Soldiers go back to school
Soldiers from the Royal Bermuda Regiment yesterday went back to school in Jamaica.
But the team from Guns and Assault Pioneers were not there to learn, but to spruce up the Drapers All Age School in Port Antonio, near their base for jungle warfare training.
The Regiment’s engineers spent several days at the school painting the exterior and interior and getting to know the youngsters.
Private Robyn Phillips teamed up with children to help paint a toilet block.
“They carried things like paint pots for me and brought me fruit and snacks,” she said.
The 37-year, who works in construction and volunteered for the engineers, added: “Now I’ve got three adopted kids. They show me all of their work so they’re sure they got it right.
“They’re very positive kids and it’s wonderful being here to help them out. This is so real.”
The Bermuda troops also cleaned up public areas, fixed faulty plumbing and repaired and painted doors around the school.
Private William Pitt and Lance Corporal Jamie Billings put the finishing touches to the school crest and name on the wall at the main entrance.
Lance Corporal Billings, a painter, said: “It’s helping the community and helping the kids. We’ve been telling them about the history of Bermuda. They’re really pleased to see us and come out asking questions all the time.”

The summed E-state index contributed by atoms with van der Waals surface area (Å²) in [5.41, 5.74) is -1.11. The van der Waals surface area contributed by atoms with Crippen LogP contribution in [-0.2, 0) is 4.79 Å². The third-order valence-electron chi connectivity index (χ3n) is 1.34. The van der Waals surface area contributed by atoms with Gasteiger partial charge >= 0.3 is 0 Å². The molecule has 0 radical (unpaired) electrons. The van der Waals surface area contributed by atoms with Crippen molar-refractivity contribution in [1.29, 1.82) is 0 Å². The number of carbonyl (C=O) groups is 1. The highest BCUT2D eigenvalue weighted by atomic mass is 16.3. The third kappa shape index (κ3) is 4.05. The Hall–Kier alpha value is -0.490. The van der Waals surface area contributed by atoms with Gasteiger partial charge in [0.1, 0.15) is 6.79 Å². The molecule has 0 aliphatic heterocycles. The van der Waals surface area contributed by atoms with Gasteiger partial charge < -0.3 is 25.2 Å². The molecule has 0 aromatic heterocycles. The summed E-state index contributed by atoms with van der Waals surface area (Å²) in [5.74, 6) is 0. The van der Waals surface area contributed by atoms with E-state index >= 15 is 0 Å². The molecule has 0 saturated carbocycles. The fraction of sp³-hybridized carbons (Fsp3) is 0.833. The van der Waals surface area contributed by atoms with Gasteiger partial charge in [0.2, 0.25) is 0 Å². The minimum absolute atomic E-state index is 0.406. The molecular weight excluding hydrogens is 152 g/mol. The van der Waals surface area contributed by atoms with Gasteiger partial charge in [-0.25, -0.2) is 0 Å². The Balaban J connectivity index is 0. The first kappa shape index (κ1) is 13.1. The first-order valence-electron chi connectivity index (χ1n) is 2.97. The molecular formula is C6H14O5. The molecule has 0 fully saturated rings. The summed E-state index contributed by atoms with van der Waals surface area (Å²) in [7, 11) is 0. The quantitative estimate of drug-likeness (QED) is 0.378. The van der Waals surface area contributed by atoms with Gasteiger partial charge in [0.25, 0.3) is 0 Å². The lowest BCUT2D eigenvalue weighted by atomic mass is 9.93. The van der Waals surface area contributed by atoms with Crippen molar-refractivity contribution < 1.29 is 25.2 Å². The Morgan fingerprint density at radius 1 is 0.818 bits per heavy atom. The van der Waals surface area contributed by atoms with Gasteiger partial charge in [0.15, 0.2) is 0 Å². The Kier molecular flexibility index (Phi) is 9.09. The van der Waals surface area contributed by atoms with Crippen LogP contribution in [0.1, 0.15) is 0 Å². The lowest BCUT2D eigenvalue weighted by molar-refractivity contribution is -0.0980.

The 34-year-old added: “Seeing a place like this is a real culture shock for me, but the kids have all been really pleasant.”
Private Kevin Darrell, 34, from Southampton, who works in the hotel industry, said: “We’re also doing general maintenance.
“The whole place needed some work and we’ve certainly made a really big difference. I just wish we could do more.”
Sandra Becca, principal of the school, which teaches children aged 8 to 15, welcomed the Regiment’s help.
“It’s been good and boys particularly have really enjoyed it,” she said.
“They got the chance to interact with men, which is good. A lot of the children grow up without fathers, so its good to have the Regiment interact with them.”
During the school renovation project Colour Sergeant Aaron Burchall also came to the rescue of school chairman Beverly Cover after she lost her balance and fell several feet as she posed for a photograph.
Colour Sergeant Burchall threw himself under her as she toppled and broke her fall.
Ms Cover, a retired principal, said: “I’m just worried about him because I fell on him. He’s not just my hero of the day, he’s my hero for the month, easily.”
New RBR Commanding Officer Lieutenant-Colonel David Curley added: “It was great to see the smiles on the kids’ faces as the work progressed and I’m proud of how well Bermuda’s soldiers have represented their country.
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